Sunday, July 7, 2013

Book 129, Saint Pierre and Miquelon: "Rumrunners" by J.P. Andrieux

So I decided not to do Québec as a separate country, because they're not oppressed and they probably wouldn't become a nation of their own if they had a referendum. I do feel bad about this, though, since it was a special request that my friend Jean Francois made three years ago. But I did do the Québec-based Haitian author Dany Laferrière, so there's that.

The teensy-tiny twin islands of Saint Pierre et Miquelon do get an entry, however. They're a self-governing overseas collectivity of France - a colony in North America that no-one knows about! - and there is indeed a Kindle-friendly e-book about them/it, covering the sensational period of American Prohibition from 1919 to 1933: when the islands served as a vital port for the smuggling of alcohol from Europe and the Caribbean into the USA and Canada (yes, Canada did some Prohibition too, didja know that?).

But there're two problems at hand.

First, J.P. Andrieux is a terrible writer. Stupidly dull. Lays out the facts textbook-style, with zero delight in the potential of language to entertain, barely seizing any chances to revel in how interesting the details of his topic are. No lush descriptive background given of the town of Saint Pierre - just dry anecdote after anecdote of the smuggling. Megayawns.

Second - well, the subject really isn't that sensational. True, we've got some cool little stories about sailors who hide liquor in their water barrels, confounding their captains who searched the vessel high and low for the substance that was sousing all men on deck, and the big-name smugglers themselves - James McCoy (whose high-quality rum gave birth to the term "the real McCoy", the infamous gangster Al Capone, who gave away his straw hat to a shopkeeper who admired it, and Gertrude Light, one of the few women to sail the Rum Row, armed with a pistol to defend herself against ruffians who mistook her for a lady of negotiable affections.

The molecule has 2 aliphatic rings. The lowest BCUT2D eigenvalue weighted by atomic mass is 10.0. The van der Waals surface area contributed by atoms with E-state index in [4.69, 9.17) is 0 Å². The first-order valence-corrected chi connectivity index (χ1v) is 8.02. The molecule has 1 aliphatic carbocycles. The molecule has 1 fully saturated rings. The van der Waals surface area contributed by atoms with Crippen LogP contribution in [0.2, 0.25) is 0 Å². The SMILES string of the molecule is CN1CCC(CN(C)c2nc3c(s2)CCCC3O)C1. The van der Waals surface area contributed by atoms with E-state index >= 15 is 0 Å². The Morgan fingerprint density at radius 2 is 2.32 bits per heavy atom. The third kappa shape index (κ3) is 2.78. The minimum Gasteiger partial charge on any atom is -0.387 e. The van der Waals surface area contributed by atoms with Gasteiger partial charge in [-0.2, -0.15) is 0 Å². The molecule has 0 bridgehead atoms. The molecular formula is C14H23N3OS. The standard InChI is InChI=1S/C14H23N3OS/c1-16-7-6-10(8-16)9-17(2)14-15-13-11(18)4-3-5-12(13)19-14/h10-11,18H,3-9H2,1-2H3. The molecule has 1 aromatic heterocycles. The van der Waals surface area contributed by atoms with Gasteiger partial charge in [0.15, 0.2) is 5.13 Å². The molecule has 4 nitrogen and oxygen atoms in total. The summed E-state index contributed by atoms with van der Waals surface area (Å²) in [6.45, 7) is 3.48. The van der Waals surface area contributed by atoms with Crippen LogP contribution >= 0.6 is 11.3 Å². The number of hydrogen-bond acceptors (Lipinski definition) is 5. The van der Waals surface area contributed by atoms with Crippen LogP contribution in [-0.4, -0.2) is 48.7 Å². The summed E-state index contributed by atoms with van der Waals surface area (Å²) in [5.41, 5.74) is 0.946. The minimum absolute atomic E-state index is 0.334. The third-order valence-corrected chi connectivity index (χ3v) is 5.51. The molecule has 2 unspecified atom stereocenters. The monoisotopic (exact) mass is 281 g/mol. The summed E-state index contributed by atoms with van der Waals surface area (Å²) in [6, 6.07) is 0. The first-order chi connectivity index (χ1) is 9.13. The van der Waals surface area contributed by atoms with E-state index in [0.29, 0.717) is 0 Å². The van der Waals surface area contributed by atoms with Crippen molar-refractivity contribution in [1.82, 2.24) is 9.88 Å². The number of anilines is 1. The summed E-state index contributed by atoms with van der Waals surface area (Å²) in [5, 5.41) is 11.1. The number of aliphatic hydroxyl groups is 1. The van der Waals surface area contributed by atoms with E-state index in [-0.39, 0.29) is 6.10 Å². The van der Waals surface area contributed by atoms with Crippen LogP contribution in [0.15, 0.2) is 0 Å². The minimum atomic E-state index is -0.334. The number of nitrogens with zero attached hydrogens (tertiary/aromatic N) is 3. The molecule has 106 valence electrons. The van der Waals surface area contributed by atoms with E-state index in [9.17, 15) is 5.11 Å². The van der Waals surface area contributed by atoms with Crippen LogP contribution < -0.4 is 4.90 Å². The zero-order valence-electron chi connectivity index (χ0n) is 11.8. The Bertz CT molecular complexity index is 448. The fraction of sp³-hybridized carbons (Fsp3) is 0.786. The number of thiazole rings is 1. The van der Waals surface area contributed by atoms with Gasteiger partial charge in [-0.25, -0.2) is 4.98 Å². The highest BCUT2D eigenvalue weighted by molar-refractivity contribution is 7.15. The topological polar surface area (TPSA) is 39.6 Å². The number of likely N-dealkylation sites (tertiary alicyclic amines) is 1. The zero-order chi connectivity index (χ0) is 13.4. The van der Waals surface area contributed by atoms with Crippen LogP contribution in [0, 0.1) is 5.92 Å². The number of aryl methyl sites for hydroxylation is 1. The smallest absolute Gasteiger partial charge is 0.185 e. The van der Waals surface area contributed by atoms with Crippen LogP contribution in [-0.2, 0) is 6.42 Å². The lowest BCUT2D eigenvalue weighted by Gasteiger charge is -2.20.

However, once we get past 1933, we enter dull Canadian territory - there was still plenty of smuggling of booze and cigarettes from the islands to Newfoundland (which wasn't part of Canadian Confederacy until 1948), and Andrieux narrates the gradual crackdown on this by the Royal Canadian Mounted Police with chapters focussing on 1991, 1992 and 1993 individually, dwelling on juries and ever-so-polite Mountie raids, where they'll apologise for making too much noise if they raid the wrong house (quite unlike US cops, who'll usually shoot your dog and then try to sue you if you go the press about it).

Anyway, there doesn't seem to be much smuggling anymore, not that I've been persuaded to care much one way or another. After all, I'm currently in Colombo, Sri Lanka, listening to tales of police harassment of gay people and the horrors of the 26 year-long civil war, which they're recovering from quite nicely, by the way, after it ended four years ago.

Will be reading more while on the go in Jaffna, Anuradhapura, Sigiriya, Dambulla and Kandy! Toodle-pip, my dears.

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Representative quote: On the day that Prohibition ended, the truckers who had been engaged in transporting the liquor shipments from the docks to the warehouses and vice versa organized a mock funeral parade from one of the liquor warehouses. They paraded throughout the community with a long line of trucks, with the American and French flags at half-mast in mourning, signifying that the great era was all over and tomorrow they would have no more work.

Next book: The Vinland Sagas, from Greenland.

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